The Diocese of Sydney, Australia’s largest, is expected to vote in favour of lay presidency at its October synod, setting up one of the main criteria for the successor to Archbishop Harry Goodhew when he steps down in March of 2001.
In an interview during the Lambeth Conference, Archbishop Goodhew indicated he would not consent to any vote at synod authorizing lay people to be licensed to celebrate the eucharist.
“It’s not likely to happen before I step down in March of 2001,” he said. “But it will be an issue for my successor.”
Australia’s primate, Most Rev. Keith Rayner, took the lay-presidency issue to the Appellate Tribunal, the Church’s highest court, in response to attempts by Sydney to permit the practice through its own ordinance. Sydney’s bill had passed the second-reading stage and was put on hold while the tribunal deliberated.
It was widely expected that the seven-member tribunal would find lay presidency in conflict with the Fundamental Declarations and Ruling Principles of the church’s constitution, which tie the church to the doctrine and principles of the Church of England. Instead, the tribunal voted 4-3 that it was constitutional.
However, the court said a diocese would have to wait for approval from Australia’s General Synod before proceeding.
Archbishop Goodhew said that’s the “most appropriate way to go,” if Sydney votes as expected. He doesn’t believe any diocese or other branch of the church should “flout the rules” on any issue, whether lay presidency, the ordination of women or homosexuality.
But “hell will freeze over” before the General Synod approves such a measure, said one observer, referring to the wide gulf between Australia’s evangelical and Anglo-Catholic dioceses.
As a result, in order to be elected Sydney’s next archbishop, a candidate will almost certainly have to agree to consent to a request from clergy and lay representatives at synod for lay presidency, meaning that Sydney will go it alone.
Bishop Paul Barnett chairs the doctrine committee of the diocese. He said he has no objection to lay presidency but worries about the impact on the unity of the church if Sydney does go it alone.
He points out that the ordination of women – fiercely opposed in Sydney because it believes women having authority over men is unbiblical – went ahead in the Anglican Communion before there was anything like consensus.
But he conceded that the diocese – which opposes homosexuality even more fiercely than women’s ordination – would have difficulty opposing ordinations of non-celibate homosexuals and blessings of same-sex unions in other jurisdictions if it goes ahead with lay presidency.
“It’s a major deviation from tradition,” Archbishop Goodhew conceded.
At the heart of the matter is both a practical and theological problem. Like many other large dioceses in the world covering vast rural areas, Sydney has parishes which cannot sustain a full-time priest, meaning they can’t have eucharists as frequently as they would like unless the sacrament is brought from another far-away church. But there is strong objection, said Bishop Barnett, to “distance communion.”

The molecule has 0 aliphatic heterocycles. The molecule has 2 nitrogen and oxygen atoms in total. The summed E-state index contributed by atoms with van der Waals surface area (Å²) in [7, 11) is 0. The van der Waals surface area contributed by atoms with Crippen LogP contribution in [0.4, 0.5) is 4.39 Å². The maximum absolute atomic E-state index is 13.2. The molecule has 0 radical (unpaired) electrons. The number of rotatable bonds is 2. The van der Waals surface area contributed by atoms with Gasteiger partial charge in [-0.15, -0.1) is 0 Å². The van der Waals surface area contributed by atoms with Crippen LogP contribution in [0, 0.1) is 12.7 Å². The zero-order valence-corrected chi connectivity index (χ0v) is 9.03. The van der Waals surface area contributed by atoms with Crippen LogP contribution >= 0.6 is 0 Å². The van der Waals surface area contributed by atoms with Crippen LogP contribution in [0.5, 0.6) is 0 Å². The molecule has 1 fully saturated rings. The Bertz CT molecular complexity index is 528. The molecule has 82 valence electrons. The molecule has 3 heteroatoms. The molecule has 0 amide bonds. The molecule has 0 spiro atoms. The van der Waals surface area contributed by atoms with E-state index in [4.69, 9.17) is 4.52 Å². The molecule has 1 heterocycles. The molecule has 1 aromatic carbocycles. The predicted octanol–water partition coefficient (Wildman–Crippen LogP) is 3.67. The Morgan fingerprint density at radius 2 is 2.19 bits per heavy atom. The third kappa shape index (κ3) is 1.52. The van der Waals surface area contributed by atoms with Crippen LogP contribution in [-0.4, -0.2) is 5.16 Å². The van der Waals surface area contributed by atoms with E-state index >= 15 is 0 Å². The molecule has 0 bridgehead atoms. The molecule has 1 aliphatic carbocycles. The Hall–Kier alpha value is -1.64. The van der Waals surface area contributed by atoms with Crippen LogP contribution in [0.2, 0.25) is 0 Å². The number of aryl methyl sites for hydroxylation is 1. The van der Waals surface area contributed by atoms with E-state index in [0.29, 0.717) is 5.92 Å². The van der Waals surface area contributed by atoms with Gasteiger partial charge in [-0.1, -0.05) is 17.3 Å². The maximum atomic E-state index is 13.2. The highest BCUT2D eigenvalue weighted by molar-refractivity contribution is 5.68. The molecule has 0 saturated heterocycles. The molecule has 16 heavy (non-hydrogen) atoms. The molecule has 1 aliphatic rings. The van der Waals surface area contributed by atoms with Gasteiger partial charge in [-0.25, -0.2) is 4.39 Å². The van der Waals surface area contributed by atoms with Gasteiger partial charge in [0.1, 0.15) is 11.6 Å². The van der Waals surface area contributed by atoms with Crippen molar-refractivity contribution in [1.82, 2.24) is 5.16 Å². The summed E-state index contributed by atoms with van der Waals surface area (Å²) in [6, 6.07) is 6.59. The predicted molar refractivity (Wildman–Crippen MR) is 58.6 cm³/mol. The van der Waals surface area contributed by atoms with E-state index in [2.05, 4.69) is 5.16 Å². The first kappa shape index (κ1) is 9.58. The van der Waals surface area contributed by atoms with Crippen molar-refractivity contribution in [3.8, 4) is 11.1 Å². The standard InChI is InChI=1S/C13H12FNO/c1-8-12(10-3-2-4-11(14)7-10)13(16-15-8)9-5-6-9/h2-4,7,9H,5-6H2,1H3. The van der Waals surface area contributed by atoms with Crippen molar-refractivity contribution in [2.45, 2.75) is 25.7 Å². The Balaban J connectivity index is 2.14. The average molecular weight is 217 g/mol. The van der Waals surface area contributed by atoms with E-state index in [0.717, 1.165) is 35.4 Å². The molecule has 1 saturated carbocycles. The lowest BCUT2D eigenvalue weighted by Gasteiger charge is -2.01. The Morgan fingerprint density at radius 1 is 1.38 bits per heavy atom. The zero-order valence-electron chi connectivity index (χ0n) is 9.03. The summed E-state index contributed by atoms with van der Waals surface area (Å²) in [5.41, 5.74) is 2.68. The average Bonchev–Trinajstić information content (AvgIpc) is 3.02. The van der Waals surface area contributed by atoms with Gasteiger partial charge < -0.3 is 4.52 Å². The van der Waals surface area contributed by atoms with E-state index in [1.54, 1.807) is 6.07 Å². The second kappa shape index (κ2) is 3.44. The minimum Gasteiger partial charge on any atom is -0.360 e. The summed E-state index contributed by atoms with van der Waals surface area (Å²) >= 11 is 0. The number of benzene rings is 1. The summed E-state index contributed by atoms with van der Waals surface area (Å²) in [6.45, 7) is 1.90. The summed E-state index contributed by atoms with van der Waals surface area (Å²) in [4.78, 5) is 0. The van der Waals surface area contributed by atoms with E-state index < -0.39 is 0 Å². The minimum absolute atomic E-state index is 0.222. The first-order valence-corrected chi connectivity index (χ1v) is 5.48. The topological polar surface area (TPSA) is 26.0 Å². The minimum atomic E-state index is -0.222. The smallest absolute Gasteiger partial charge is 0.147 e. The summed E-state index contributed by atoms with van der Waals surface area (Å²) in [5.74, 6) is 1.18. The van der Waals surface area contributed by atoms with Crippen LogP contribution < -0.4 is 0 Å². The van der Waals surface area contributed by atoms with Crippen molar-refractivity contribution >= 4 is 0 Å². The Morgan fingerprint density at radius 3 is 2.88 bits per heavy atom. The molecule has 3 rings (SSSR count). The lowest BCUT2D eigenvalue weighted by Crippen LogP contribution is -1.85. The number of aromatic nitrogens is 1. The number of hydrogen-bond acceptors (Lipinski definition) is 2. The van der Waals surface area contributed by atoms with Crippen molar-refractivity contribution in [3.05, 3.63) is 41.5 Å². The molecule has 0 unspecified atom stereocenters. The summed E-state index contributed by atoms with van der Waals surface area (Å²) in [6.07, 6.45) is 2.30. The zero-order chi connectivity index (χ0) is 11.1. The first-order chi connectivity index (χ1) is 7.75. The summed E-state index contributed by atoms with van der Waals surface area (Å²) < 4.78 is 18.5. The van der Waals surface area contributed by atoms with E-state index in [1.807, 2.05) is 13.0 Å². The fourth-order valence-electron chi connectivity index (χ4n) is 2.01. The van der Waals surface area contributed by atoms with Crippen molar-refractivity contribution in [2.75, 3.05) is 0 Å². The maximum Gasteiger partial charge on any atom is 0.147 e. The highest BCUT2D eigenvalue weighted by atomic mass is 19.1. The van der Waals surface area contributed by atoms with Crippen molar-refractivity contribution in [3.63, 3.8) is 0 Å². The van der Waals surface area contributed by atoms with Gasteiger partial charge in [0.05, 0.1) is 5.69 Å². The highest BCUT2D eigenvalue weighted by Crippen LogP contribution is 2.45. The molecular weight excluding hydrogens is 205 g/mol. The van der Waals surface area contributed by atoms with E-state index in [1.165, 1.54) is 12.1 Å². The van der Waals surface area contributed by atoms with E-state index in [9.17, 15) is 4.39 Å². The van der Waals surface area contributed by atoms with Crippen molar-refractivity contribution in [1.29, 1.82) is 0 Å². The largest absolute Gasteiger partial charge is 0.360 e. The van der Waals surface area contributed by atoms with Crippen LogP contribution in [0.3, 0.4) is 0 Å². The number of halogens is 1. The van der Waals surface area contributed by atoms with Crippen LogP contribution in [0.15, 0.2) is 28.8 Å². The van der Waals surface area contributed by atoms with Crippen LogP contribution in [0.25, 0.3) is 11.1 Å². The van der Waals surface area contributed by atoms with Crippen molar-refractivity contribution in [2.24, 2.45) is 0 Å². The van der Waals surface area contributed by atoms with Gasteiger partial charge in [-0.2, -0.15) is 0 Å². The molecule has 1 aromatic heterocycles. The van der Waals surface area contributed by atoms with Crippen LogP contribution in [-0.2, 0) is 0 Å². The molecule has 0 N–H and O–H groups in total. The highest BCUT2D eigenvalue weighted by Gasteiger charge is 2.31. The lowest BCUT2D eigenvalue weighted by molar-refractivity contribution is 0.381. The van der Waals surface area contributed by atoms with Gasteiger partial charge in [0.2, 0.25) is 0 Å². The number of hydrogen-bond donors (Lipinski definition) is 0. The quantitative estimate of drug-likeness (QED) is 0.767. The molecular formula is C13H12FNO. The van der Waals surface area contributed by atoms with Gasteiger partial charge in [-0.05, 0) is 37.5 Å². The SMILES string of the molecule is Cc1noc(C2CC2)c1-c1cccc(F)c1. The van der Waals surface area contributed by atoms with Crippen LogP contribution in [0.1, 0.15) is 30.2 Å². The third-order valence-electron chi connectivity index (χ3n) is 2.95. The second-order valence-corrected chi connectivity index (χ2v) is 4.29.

Theologically, there is also the different view evangelicals have of ordination and the eucharist from Anglo-Catholics.
In evangelical theology, there is no change in the underlying being or character when a person is ordained. It’s just a matter of how the church governs itself, a question of “order,” Bishop Barnett said.
He said there is also a strong desire to link “preaching of the word and presiding at the table.” Since lay people are already licensed to read the Gospel and preach – as in many other Anglican dioceses around the world – proponents of lay presidency see no reason not to license lay people to preside at the eucharist when necessary. They are opposed to the idea of non-stipendiary priests, a solution used in many dioceses in Canada, Britain and the U.S., because they fear that would lead to untrained, second-class “mass priests” who, although ordained, could never serve in full-time parish situations like full-time professional priests.
Bishop Barnett admitted that the selection of suitable candidates for lay presidency would not be fundamentally different from selecting candidates for any other form of ministry in the church. He also agreed that the theology behind lay presidency is open to criticism that, while it seeks to unify the ministry of word and sacrament, it divorces the pastoral role, making that the primary distinction between a priest and a layperson licensed to preside at the eucharist. And that too is at odds with traditional Christian practice that people cannot be ordained unless they have a place with people to minister to.
If Sydney does eventually go ahead with lay presidency, it is likely to send as strong a shiver down the spine of Anglican-Roman Catholic talks as the ordination of women and the expected ordination of non-celibate homosexuals and blessing of same-sex unions in the U.S.